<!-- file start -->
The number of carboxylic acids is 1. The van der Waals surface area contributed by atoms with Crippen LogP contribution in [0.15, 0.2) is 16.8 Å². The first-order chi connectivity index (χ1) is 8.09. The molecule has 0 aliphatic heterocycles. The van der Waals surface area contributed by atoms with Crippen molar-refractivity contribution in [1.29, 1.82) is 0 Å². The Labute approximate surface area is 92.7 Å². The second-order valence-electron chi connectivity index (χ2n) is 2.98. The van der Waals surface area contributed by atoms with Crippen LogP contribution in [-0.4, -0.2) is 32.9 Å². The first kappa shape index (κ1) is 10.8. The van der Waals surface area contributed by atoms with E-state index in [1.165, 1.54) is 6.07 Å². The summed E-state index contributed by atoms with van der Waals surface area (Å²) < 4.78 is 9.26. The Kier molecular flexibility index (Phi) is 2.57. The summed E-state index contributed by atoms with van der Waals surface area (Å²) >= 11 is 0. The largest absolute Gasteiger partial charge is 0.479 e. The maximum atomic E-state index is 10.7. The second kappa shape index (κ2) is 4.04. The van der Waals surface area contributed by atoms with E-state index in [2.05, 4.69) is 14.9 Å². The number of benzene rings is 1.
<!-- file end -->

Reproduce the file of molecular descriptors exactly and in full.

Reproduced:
The number of carboxylic acids is 1. The van der Waals surface area contributed by atoms with Crippen LogP contribution in [0.15, 0.2) is 16.8 Å². The first-order chi connectivity index (χ1) is 8.09. The molecule has 0 aliphatic heterocycles. The van der Waals surface area contributed by atoms with Crippen molar-refractivity contribution in [1.29, 1.82) is 0 Å². The Labute approximate surface area is 92.7 Å². The second-order valence-electron chi connectivity index (χ2n) is 2.98. The van der Waals surface area contributed by atoms with Crippen LogP contribution in [-0.4, -0.2) is 32.9 Å². The first kappa shape index (κ1) is 10.8. The van der Waals surface area contributed by atoms with E-state index in [1.165, 1.54) is 6.07 Å². The summed E-state index contributed by atoms with van der Waals surface area (Å²) < 4.78 is 9.26. The Kier molecular flexibility index (Phi) is 2.57. The summed E-state index contributed by atoms with van der Waals surface area (Å²) >= 11 is 0. The largest absolute Gasteiger partial charge is 0.479 e. The maximum atomic E-state index is 10.7. The second kappa shape index (κ2) is 4.04. The van der Waals surface area contributed by atoms with E-state index in [2.05, 4.69) is 14.9 Å². The number of benzene rings is 1.